As we look forward, we must recognize that developments like these mean that we are moving slowly toward becoming more like the major subdisciplines in psychology. The psychology of religion and spirituality may or may not one day achieve the stature of a social or a developmental psychology. But, some of the concerns relevant to psychologists in those divisions most certainly are becoming more important to members of our division. The pursuit of grant dollars, or a focus on research more than on teaching or practice, means that Div. 36 will see more opportunities to advance knowledge through increasingly competitive avenues. That is exciting for one who wants to see us better understand people's religious and spiritual lives. But, it also means that we may increasingly look at others in Div. 36 as competitors. After all, the big leagues of academia can be adversarial, as people vie for funding or other limited resources. We have seen the basic processes documented in classic social psychology experiments (Sherif & Sherif, 1953), and we need to be prepared against it happening in our division.
One of the important things that Julie Exline found in her survey is that many people value Div. 36 for its supportive and welcoming tone. It is, for many people, a haven where people find collegiality and mentorship. We might wonder, “How do we maintain collegiality as we grow?”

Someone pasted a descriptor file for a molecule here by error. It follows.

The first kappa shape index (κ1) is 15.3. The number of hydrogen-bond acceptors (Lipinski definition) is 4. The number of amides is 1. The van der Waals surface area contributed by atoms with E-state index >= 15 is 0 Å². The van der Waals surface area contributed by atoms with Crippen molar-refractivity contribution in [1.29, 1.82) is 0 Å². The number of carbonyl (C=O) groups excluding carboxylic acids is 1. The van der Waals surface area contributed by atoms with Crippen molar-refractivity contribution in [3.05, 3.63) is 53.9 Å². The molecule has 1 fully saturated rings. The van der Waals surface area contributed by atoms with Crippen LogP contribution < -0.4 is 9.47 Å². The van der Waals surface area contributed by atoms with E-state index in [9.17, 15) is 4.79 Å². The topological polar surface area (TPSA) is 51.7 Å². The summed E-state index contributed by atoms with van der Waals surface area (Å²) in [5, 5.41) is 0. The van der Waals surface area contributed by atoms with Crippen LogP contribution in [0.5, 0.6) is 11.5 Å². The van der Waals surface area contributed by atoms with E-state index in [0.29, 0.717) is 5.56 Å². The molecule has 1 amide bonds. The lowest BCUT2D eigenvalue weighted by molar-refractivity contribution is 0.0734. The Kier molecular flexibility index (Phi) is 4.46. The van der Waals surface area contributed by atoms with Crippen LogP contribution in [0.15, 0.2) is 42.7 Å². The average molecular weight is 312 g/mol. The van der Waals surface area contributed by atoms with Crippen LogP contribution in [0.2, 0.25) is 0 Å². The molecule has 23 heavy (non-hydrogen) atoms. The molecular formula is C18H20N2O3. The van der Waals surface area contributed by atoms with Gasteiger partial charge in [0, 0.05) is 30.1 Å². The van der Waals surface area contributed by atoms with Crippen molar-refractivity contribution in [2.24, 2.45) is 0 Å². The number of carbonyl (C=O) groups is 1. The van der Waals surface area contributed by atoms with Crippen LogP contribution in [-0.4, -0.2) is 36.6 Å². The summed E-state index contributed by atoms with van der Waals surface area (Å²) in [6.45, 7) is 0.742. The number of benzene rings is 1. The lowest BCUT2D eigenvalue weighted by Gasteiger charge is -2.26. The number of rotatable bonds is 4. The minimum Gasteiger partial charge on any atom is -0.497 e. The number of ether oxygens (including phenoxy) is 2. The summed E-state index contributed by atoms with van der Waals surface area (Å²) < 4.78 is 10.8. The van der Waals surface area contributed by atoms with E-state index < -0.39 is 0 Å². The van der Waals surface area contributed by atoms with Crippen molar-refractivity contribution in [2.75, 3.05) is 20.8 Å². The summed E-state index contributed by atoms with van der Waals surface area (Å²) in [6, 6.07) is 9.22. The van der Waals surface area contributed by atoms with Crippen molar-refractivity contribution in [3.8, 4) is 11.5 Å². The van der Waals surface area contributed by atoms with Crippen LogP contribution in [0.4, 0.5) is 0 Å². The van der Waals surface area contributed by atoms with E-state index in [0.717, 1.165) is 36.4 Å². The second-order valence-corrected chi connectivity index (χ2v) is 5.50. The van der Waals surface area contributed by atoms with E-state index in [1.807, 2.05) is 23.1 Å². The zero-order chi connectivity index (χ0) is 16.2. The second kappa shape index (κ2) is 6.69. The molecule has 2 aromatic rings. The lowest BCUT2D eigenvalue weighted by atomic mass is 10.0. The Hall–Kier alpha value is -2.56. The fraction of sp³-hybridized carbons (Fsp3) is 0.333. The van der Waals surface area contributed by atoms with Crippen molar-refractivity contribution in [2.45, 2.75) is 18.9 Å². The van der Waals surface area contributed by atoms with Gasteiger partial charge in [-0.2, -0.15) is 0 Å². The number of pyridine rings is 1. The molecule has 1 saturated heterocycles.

In some ways, we already face this challenge in our membership. We have the potential to fracture and to subdivide in terms of each of our demographic, philosophical and personal belief dimensions. In fact, an important finding in Julie's survey may be a surprising one: our least satisfied, and more isolated, members among us are those who are older, and are not personally religious. This might be surprising, as we may believe those of us who are “more seasoned” to have had ample time to form the human connections that help make organizational membership rewarding. But Julie's data indicate that the feelings of support are truer for those of us who hold personal religious or spiritual beliefs; those of us who do not, feel less connected, and are less satisfied with their experience in the division. Indeed, that is true of our colleague who talked me into remaining a member of APA a decade ago. He told me recently that he simply doesn't feel very welcome at division meetings. This news saddened me, and it should sadden all of us who are interested in maintaining a vital and engaging organization.